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Gastroenterology. 1975 Dec;69(6):1297-300.

Hemodynamic evaluation of patients with intrahepatic portal hypertension. Relationship between bleeding varices and the portohepatic gradient.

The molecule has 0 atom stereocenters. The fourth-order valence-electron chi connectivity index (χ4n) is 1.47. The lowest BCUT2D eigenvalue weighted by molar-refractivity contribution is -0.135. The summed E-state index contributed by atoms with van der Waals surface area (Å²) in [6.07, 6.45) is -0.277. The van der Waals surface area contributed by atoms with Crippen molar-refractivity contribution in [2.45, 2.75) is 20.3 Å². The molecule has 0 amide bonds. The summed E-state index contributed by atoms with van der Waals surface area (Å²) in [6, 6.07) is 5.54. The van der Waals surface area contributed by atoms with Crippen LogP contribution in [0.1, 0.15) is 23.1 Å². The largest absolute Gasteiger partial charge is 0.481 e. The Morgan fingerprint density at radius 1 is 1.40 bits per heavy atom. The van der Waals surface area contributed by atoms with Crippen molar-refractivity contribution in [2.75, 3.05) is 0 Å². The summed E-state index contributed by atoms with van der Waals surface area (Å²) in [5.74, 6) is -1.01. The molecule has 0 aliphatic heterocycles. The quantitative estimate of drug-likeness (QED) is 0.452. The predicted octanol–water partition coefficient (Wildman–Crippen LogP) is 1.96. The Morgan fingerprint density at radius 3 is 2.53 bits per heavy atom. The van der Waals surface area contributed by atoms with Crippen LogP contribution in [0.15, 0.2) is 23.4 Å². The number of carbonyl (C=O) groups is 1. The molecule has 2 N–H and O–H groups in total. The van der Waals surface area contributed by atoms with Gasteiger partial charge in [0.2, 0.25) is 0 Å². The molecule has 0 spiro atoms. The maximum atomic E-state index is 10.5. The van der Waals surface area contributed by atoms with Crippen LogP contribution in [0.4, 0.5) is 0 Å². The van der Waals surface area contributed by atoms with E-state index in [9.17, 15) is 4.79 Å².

Between January 1970 and December 1974, 389 patients presenting an upper gastrointestinal hemorrhage had an emergency fiberoptic esophagogastroscopy at the time of bleeding. In 103 cases, esophageal and/or gastric varices were visualized and in 46 of these cases, bleeding originiated from varices. Hemodynamic data was available in 19 cases of intrahepatic portal hypertension who had bled from varices. Combined hepatic and umbilicoportal catherterization was perform in 17 cases whereas only hepatic vein catherterization was possible in 2. The portohepatic gradient (FPVP-FHVP or WHVP-FHVP) was utilized as an index of portal hypertension. In the 19 patients studied, the portohepatic gradient ranged from 12 to 24.5 mm Hg with a mean of 18.4 mm Hg; only one patient had a portohepatic gradient of less than 14.5 mm Hg. The present data strongly suggest that in intrahepatic portal hypertension, bleeding varices are observed only if significant portal hypertension exists. Hemodynamic studies may thus be helpful in evaluating bleeding patients with varices particularly when the origin of the bleeding cannot be determined at endoscopy. The finding of a portohepatic gradient of less than 12 mm Hg would strongly suggest that varices were not the source of bleeding and in these cases, shunt surgery should not be considered.

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